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2016-05

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The Ethics of Human Memory Augmentation

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Memory augmentation will play a vital role in the development of our future. The predicted introduction of downloadable brains will be the first of many neurocognitive technologies that will alter our lives at both the societal and individual levels. These

Memory augmentation will play a vital role in the development of our future. The predicted introduction of downloadable brains will be the first of many neurocognitive technologies that will alter our lives at both the societal and individual levels. These technologies can affect everything from educational institutions to the judicial system, meanwhile raising issues such as autonomy, human psychology, and selfhood. Because of its tremendous potential, memory augmentation and its implications should thoroughly be examined.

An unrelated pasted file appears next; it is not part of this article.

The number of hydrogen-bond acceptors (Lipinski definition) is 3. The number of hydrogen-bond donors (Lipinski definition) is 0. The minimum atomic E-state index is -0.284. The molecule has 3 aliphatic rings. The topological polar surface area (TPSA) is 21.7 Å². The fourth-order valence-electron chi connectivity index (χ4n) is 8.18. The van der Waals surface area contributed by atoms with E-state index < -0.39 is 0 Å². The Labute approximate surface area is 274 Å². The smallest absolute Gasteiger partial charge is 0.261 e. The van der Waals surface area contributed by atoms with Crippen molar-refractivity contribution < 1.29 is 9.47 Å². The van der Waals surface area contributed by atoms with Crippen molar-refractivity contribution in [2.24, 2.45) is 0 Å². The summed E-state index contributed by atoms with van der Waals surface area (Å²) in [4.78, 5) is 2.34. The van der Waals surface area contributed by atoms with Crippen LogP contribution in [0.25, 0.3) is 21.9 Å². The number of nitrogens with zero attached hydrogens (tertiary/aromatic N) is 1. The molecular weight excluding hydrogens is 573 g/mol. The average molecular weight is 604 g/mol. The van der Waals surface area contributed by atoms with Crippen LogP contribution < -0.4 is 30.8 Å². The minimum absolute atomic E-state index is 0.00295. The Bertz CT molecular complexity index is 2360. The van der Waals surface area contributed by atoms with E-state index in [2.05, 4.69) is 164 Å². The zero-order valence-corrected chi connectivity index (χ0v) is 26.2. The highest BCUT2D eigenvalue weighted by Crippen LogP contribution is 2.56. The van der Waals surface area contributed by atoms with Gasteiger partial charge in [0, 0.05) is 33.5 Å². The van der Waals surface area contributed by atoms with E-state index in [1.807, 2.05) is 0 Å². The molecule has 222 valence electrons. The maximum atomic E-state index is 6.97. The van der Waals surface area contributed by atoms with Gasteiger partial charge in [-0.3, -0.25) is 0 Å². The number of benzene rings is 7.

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2013-05

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Whistleblowing in Biomedical Research and Medicine: An Analysis of Ethical Expectations and Dilemmas

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In biomedical research institutions and medical institutions alike, whistleblowing, or the reporting of misconduct, has been severely retaliated against. Whistleblowers report misconduct by adhering to institutional whistleblowing policies, and do so in order to maintain ethical practice within their institution;